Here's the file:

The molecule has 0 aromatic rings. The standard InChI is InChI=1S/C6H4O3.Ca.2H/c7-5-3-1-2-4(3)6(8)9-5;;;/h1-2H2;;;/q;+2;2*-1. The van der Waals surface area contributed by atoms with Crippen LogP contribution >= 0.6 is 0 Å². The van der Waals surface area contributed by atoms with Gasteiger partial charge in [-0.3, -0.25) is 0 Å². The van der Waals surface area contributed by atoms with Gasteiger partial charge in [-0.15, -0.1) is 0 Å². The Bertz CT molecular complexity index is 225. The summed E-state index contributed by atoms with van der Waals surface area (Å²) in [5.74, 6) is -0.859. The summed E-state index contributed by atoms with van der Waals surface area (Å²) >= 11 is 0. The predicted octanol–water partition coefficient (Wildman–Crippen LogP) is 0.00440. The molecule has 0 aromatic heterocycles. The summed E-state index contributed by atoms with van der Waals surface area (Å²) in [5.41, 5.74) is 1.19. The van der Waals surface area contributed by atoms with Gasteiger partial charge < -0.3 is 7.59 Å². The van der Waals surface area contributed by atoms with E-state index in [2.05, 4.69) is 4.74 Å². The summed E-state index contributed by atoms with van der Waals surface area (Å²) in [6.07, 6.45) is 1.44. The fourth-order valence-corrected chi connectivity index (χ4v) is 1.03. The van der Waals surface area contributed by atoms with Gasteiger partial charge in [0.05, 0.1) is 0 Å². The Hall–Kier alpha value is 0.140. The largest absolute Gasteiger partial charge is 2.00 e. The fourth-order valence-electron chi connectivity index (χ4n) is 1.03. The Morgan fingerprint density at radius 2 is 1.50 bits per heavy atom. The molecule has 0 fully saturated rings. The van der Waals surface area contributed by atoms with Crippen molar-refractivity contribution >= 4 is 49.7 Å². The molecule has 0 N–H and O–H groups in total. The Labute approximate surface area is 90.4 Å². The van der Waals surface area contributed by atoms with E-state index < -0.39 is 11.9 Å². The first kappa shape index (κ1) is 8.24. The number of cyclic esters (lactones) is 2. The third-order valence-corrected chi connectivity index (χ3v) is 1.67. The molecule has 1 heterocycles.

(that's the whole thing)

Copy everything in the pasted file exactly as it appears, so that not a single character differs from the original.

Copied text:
The molecule has 0 aromatic rings. The standard InChI is InChI=1S/C6H4O3.Ca.2H/c7-5-3-1-2-4(3)6(8)9-5;;;/h1-2H2;;;/q;+2;2*-1. The van der Waals surface area contributed by atoms with Crippen LogP contribution >= 0.6 is 0 Å². The van der Waals surface area contributed by atoms with Gasteiger partial charge in [-0.3, -0.25) is 0 Å². The van der Waals surface area contributed by atoms with Gasteiger partial charge in [-0.15, -0.1) is 0 Å². The Bertz CT molecular complexity index is 225. The summed E-state index contributed by atoms with van der Waals surface area (Å²) in [5.74, 6) is -0.859. The summed E-state index contributed by atoms with van der Waals surface area (Å²) >= 11 is 0. The predicted octanol–water partition coefficient (Wildman–Crippen LogP) is 0.00440. The molecule has 0 aromatic heterocycles. The summed E-state index contributed by atoms with van der Waals surface area (Å²) in [5.41, 5.74) is 1.19. The van der Waals surface area contributed by atoms with Gasteiger partial charge < -0.3 is 7.59 Å². The van der Waals surface area contributed by atoms with E-state index in [2.05, 4.69) is 4.74 Å². The summed E-state index contributed by atoms with van der Waals surface area (Å²) in [6.07, 6.45) is 1.44. The fourth-order valence-corrected chi connectivity index (χ4v) is 1.03. The van der Waals surface area contributed by atoms with Gasteiger partial charge in [0.05, 0.1) is 0 Å². The Hall–Kier alpha value is 0.140. The largest absolute Gasteiger partial charge is 2.00 e. The fourth-order valence-electron chi connectivity index (χ4n) is 1.03. The Morgan fingerprint density at radius 2 is 1.50 bits per heavy atom. The molecule has 0 fully saturated rings. The van der Waals surface area contributed by atoms with Crippen molar-refractivity contribution >= 4 is 49.7 Å². The molecule has 0 N–H and O–H groups in total. The Labute approximate surface area is 90.4 Å². The van der Waals surface area contributed by atoms with E-state index < -0.39 is 11.9 Å². The first kappa shape index (κ1) is 8.24. The number of cyclic esters (lactones) is 2. The third-order valence-corrected chi connectivity index (χ3v) is 1.67. The molecule has 1 heterocycles.